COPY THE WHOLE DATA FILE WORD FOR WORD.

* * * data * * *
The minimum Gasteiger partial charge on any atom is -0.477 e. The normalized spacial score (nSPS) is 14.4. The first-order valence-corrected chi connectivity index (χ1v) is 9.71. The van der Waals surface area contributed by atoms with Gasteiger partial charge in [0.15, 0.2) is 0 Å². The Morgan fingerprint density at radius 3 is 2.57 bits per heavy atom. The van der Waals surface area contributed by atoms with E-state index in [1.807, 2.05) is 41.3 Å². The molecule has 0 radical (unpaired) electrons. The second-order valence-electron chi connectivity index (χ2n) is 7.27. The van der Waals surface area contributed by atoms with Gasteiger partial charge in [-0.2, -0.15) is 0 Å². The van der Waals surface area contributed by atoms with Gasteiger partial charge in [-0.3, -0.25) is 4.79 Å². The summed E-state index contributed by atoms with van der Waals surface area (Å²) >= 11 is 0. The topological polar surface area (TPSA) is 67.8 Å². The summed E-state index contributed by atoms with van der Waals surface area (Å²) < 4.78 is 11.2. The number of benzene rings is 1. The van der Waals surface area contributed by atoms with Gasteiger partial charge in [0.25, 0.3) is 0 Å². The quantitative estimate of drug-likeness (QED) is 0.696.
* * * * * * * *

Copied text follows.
The minimum Gasteiger partial charge on any atom is -0.477 e. The normalized spacial score (nSPS) is 14.4. The first-order valence-corrected chi connectivity index (χ1v) is 9.71. The van der Waals surface area contributed by atoms with Gasteiger partial charge in [0.15, 0.2) is 0 Å². The Morgan fingerprint density at radius 3 is 2.57 bits per heavy atom. The van der Waals surface area contributed by atoms with E-state index in [1.807, 2.05) is 41.3 Å². The molecule has 0 radical (unpaired) electrons. The second-order valence-electron chi connectivity index (χ2n) is 7.27. The van der Waals surface area contributed by atoms with Gasteiger partial charge in [-0.2, -0.15) is 0 Å². The van der Waals surface area contributed by atoms with Gasteiger partial charge in [-0.3, -0.25) is 4.79 Å². The summed E-state index contributed by atoms with van der Waals surface area (Å²) >= 11 is 0. The topological polar surface area (TPSA) is 67.8 Å². The summed E-state index contributed by atoms with van der Waals surface area (Å²) < 4.78 is 11.2. The number of benzene rings is 1. The van der Waals surface area contributed by atoms with Gasteiger partial charge in [0.25, 0.3) is 0 Å². The quantitative estimate of drug-likeness (QED) is 0.696.